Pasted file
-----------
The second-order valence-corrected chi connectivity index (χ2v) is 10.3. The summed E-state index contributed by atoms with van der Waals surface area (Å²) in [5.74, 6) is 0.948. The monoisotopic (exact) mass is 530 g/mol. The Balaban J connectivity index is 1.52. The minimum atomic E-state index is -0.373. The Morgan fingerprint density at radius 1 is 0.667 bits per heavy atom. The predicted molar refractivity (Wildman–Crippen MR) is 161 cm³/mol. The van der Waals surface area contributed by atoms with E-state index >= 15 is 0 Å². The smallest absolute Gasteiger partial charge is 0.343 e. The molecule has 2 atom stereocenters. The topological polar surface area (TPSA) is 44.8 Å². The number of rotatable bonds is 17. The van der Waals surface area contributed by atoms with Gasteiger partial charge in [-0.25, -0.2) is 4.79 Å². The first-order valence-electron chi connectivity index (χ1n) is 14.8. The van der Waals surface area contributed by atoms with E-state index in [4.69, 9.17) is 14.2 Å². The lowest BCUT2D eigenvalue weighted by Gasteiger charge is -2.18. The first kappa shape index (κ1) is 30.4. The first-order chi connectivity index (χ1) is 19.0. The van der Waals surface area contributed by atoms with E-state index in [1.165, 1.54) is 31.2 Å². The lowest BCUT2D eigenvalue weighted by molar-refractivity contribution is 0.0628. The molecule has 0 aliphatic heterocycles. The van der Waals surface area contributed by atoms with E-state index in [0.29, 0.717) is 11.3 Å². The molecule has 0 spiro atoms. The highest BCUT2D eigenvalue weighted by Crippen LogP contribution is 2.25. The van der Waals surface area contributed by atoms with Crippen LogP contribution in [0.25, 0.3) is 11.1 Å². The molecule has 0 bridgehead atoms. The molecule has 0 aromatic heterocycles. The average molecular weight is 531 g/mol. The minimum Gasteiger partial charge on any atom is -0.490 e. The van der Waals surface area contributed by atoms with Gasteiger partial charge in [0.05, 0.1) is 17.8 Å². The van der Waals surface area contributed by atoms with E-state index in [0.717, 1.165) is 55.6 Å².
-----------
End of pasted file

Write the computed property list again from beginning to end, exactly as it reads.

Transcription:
The second-order valence-corrected chi connectivity index (χ2v) is 10.3. The summed E-state index contributed by atoms with van der Waals surface area (Å²) in [5.74, 6) is 0.948. The monoisotopic (exact) mass is 530 g/mol. The Balaban J connectivity index is 1.52. The minimum atomic E-state index is -0.373. The Morgan fingerprint density at radius 1 is 0.667 bits per heavy atom. The predicted molar refractivity (Wildman–Crippen MR) is 161 cm³/mol. The van der Waals surface area contributed by atoms with E-state index >= 15 is 0 Å². The smallest absolute Gasteiger partial charge is 0.343 e. The molecule has 2 atom stereocenters. The topological polar surface area (TPSA) is 44.8 Å². The number of rotatable bonds is 17. The van der Waals surface area contributed by atoms with Gasteiger partial charge in [-0.25, -0.2) is 4.79 Å². The first-order valence-electron chi connectivity index (χ1n) is 14.8. The van der Waals surface area contributed by atoms with E-state index in [4.69, 9.17) is 14.2 Å². The lowest BCUT2D eigenvalue weighted by Gasteiger charge is -2.18. The first kappa shape index (κ1) is 30.4. The first-order chi connectivity index (χ1) is 19.0. The van der Waals surface area contributed by atoms with E-state index in [1.165, 1.54) is 31.2 Å². The lowest BCUT2D eigenvalue weighted by molar-refractivity contribution is 0.0628. The molecule has 0 aliphatic heterocycles. The van der Waals surface area contributed by atoms with E-state index in [0.29, 0.717) is 11.3 Å². The molecule has 0 spiro atoms. The highest BCUT2D eigenvalue weighted by Crippen LogP contribution is 2.25. The van der Waals surface area contributed by atoms with Crippen LogP contribution in [0.25, 0.3) is 11.1 Å². The molecule has 0 bridgehead atoms. The molecule has 0 aromatic heterocycles. The average molecular weight is 531 g/mol. The minimum Gasteiger partial charge on any atom is -0.490 e. The van der Waals surface area contributed by atoms with Gasteiger partial charge in [0.05, 0.1) is 17.8 Å². The van der Waals surface area contributed by atoms with E-state index in [0.717, 1.165) is 55.6 Å².